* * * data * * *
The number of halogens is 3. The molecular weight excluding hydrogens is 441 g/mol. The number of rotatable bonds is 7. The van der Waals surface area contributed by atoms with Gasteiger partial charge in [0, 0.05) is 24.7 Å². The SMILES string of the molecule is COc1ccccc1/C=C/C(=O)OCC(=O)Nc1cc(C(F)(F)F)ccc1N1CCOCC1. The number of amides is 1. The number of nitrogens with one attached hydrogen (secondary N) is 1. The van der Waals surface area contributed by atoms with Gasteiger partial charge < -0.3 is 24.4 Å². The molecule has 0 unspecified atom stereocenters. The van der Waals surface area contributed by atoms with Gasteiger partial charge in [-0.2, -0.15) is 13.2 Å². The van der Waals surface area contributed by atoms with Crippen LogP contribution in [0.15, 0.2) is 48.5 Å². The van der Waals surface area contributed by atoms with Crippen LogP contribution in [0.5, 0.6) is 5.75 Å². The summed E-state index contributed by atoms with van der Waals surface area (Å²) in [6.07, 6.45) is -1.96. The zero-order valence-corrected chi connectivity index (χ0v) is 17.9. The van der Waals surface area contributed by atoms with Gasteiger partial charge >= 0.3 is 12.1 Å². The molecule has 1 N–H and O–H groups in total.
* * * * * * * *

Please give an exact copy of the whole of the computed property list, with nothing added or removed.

The number of halogens is 3. The molecular weight excluding hydrogens is 441 g/mol. The number of rotatable bonds is 7. The van der Waals surface area contributed by atoms with Gasteiger partial charge in [0, 0.05) is 24.7 Å². The SMILES string of the molecule is COc1ccccc1/C=C/C(=O)OCC(=O)Nc1cc(C(F)(F)F)ccc1N1CCOCC1. The number of amides is 1. The number of nitrogens with one attached hydrogen (secondary N) is 1. The van der Waals surface area contributed by atoms with Gasteiger partial charge < -0.3 is 24.4 Å². The molecule has 0 unspecified atom stereocenters. The van der Waals surface area contributed by atoms with Gasteiger partial charge in [-0.2, -0.15) is 13.2 Å². The van der Waals surface area contributed by atoms with Crippen LogP contribution in [0.15, 0.2) is 48.5 Å². The van der Waals surface area contributed by atoms with Crippen LogP contribution in [0.5, 0.6) is 5.75 Å². The summed E-state index contributed by atoms with van der Waals surface area (Å²) in [6.07, 6.45) is -1.96. The zero-order valence-corrected chi connectivity index (χ0v) is 17.9. The van der Waals surface area contributed by atoms with Gasteiger partial charge >= 0.3 is 12.1 Å². The molecule has 1 N–H and O–H groups in total.